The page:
Mixing cyberporn and “basement porn” footage together, Hose juxtaposes the revolutionary promises of sexuality of the 70s with the cybersex reality of the 90s. This rich visual examination of queer sexuality would not be complete without its sly piss-take (literally) about the fun of watersports.
Paradis’s first work, Voyage de l’ogre (1981), an essay that connects the horror of Chicago serial killer John Gacy to testimonies of nubile young Montrealers on their experiences and fantasies of hustling, is his most socially conscious work. Presaging Paul Wong’s “Confused Sexual Views” and the decades-long Canadian obsession with male sex work (Rodrigue Jean’s Love in the Time of Civil War, Jacob Tierney’s Twist, LaBruce’s Hustler White, need I go on?).
Note: Tickets to John Waters talk and VIP Reception on June 24 will be available for purchase at this venue.
Thomas Waugh, is Concordia Research Chair in Sexual Representation and Documentary. His publications and teaching on documentary have touched on Quebec cinema, indie work from India, and committed cinema. His interests in sexual representation span queer film and video, pornography and homoeroticism in moving image media as well as photography and graphic art, Canadian/Quebec cinema, and HIV/AIDS. Waugh's books include the anthologies, Show Us Life: Towards a History and Aesthetics of the Committed Documentary (1984), The Perils of Pedagogy: The Works of John Greyson and I Confess: Constructing the Self in the Third Sexual Revolution (with Brandon Arroyo, forthcoming 2017); the collections The Fruit Machine: Twenty Years of Writings on Queer Cinema (2000) and The Right to Play Oneself: Looking back on Documentary Film (2011); the monographs Hard to Imagine: Gay Male Eroticism in Photography and Film from their Beginnings to Stonewall (1996), The Romance of Transgression in Canada: Sexualities, Nations, Moving Images (2006), Montreal Main (2010), and The Conscience of Cinema: The Works of Joris Ivens 1912-1989; and the edited art books Outlines: Underground Gay Graphics From Before Stonewall (2002), Lust Unearthed: Vintage Gay Graphics from the Dubek Collection, Gay Art: A Historic Collection, and Comin' At Ya! The Homoerotic 3-D Photographs of Denny Denfield. Waugh’s current research interests are an interdisciplinary approach to confessionality. He is also co-editor with Matthew Hays of the series of 19 monographs Queer Film Classics (Arsenal Pulp Press). He has been director of the Concordia Community Lecture Series on HIV/AIDS since 1993.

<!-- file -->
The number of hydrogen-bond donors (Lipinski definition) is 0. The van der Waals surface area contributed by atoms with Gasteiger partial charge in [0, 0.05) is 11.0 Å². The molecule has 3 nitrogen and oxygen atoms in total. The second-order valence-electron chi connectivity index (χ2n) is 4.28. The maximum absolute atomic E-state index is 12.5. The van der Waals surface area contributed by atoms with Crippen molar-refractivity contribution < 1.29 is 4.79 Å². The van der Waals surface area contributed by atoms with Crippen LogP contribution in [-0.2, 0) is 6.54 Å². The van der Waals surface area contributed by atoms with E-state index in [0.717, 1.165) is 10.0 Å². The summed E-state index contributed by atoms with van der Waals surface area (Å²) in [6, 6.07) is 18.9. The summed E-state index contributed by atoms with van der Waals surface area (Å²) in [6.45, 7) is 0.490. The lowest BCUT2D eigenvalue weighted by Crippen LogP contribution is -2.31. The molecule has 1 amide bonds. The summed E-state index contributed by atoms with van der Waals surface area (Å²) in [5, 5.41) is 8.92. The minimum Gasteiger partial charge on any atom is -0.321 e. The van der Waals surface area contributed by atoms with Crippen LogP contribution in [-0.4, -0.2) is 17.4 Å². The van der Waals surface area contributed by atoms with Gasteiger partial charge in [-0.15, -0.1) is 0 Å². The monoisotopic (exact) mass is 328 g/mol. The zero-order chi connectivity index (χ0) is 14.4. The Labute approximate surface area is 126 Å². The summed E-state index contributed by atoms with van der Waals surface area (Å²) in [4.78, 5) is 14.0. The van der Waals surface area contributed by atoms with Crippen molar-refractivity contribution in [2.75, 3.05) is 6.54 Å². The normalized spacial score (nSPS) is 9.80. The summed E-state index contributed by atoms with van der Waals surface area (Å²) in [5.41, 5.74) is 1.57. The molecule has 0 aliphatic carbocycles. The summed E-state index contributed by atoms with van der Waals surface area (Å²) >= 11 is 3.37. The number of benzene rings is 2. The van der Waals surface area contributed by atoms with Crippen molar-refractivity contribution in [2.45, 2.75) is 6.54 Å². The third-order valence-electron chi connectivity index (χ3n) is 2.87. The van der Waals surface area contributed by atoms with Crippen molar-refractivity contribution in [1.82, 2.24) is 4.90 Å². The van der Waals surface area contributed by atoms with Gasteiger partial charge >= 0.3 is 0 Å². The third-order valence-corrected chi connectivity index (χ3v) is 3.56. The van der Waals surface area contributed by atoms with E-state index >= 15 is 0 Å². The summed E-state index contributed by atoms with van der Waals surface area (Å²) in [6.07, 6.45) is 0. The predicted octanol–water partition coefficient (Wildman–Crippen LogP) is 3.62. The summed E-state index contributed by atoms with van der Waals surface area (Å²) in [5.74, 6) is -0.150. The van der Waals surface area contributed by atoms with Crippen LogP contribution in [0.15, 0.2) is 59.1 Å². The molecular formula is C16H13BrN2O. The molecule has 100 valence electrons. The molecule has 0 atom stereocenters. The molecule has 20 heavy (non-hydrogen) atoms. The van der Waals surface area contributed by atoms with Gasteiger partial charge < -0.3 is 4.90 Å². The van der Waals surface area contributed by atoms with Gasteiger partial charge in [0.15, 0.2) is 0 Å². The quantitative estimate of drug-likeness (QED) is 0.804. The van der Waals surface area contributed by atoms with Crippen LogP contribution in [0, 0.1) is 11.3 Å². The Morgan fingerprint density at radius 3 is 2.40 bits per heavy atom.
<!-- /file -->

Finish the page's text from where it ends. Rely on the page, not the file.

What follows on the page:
Baerwaldt has co-produced exhibitions, events, symposia and publications since 1986. He is currently the Michele Sereda Artist in Residence for Socially Engaged Art at University of Regina. His best-known projects trace performative elements in artmaking with an emphasis on unstable, disputed identities. Baerwaldt has curated and co-curated exhibitions on the work of Janet Cardiff & George Bures Miller, Pierre Molinier, Beck & Al Hansen, Marcel Dzama, Glenn Ligon, Dawna Rose, Adam Pendleton, Iran Do Espirito Santo, Zachari Logan, Jeffrey Gibson, Shari Hatt and many others. He has contributed text to POV, City Magazine, Art&Text, Border Crossings, Parkett, Art on Paper, TIME, Poliester, Art Paper, C Magazine, BlackFlash, Inuit Art Quarterly, and numerous catalogues.